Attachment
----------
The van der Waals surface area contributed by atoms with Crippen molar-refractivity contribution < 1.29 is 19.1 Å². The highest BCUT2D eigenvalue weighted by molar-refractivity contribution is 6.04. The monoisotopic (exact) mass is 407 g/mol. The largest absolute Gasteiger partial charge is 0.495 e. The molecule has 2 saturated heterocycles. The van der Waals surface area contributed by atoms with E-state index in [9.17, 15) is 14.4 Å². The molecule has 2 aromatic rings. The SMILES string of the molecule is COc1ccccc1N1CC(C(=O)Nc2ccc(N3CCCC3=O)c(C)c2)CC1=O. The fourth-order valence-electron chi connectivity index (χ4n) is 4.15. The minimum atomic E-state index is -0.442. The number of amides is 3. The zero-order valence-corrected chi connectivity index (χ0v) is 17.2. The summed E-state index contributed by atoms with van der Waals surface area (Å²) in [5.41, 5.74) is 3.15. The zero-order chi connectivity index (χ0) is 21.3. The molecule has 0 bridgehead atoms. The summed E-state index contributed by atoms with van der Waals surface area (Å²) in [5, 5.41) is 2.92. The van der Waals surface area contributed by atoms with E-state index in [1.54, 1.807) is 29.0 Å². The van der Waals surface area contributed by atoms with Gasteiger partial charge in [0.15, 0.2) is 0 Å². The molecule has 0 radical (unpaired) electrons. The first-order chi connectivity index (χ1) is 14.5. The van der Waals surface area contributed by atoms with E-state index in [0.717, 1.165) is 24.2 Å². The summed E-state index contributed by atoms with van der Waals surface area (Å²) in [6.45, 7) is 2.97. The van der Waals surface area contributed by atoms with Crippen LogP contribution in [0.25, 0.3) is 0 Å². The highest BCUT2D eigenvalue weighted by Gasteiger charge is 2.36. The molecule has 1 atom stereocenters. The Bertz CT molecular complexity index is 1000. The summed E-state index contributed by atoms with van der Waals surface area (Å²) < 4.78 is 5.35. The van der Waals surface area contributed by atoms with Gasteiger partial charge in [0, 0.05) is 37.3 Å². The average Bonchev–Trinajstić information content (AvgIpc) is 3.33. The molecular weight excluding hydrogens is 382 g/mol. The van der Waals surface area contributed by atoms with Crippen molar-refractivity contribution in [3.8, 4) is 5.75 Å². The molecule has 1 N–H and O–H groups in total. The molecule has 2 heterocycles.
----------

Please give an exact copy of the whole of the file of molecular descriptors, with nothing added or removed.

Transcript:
The van der Waals surface area contributed by atoms with Crippen molar-refractivity contribution < 1.29 is 19.1 Å². The highest BCUT2D eigenvalue weighted by molar-refractivity contribution is 6.04. The monoisotopic (exact) mass is 407 g/mol. The largest absolute Gasteiger partial charge is 0.495 e. The molecule has 2 saturated heterocycles. The van der Waals surface area contributed by atoms with E-state index in [9.17, 15) is 14.4 Å². The molecule has 2 aromatic rings. The SMILES string of the molecule is COc1ccccc1N1CC(C(=O)Nc2ccc(N3CCCC3=O)c(C)c2)CC1=O. The fourth-order valence-electron chi connectivity index (χ4n) is 4.15. The minimum atomic E-state index is -0.442. The number of amides is 3. The zero-order valence-corrected chi connectivity index (χ0v) is 17.2. The summed E-state index contributed by atoms with van der Waals surface area (Å²) in [5.41, 5.74) is 3.15. The zero-order chi connectivity index (χ0) is 21.3. The molecule has 0 bridgehead atoms. The summed E-state index contributed by atoms with van der Waals surface area (Å²) in [5, 5.41) is 2.92. The van der Waals surface area contributed by atoms with E-state index in [1.54, 1.807) is 29.0 Å². The van der Waals surface area contributed by atoms with Gasteiger partial charge in [0.15, 0.2) is 0 Å². The molecule has 0 radical (unpaired) electrons. The first-order chi connectivity index (χ1) is 14.5. The van der Waals surface area contributed by atoms with E-state index in [0.717, 1.165) is 24.2 Å². The summed E-state index contributed by atoms with van der Waals surface area (Å²) in [6.45, 7) is 2.97. The van der Waals surface area contributed by atoms with Crippen LogP contribution in [0.25, 0.3) is 0 Å². The highest BCUT2D eigenvalue weighted by Gasteiger charge is 2.36. The molecule has 1 atom stereocenters. The Bertz CT molecular complexity index is 1000. The summed E-state index contributed by atoms with van der Waals surface area (Å²) < 4.78 is 5.35. The van der Waals surface area contributed by atoms with Gasteiger partial charge in [0, 0.05) is 37.3 Å². The average Bonchev–Trinajstić information content (AvgIpc) is 3.33. The molecular weight excluding hydrogens is 382 g/mol. The van der Waals surface area contributed by atoms with Crippen molar-refractivity contribution in [3.8, 4) is 5.75 Å². The molecule has 1 N–H and O–H groups in total. The molecule has 2 heterocycles.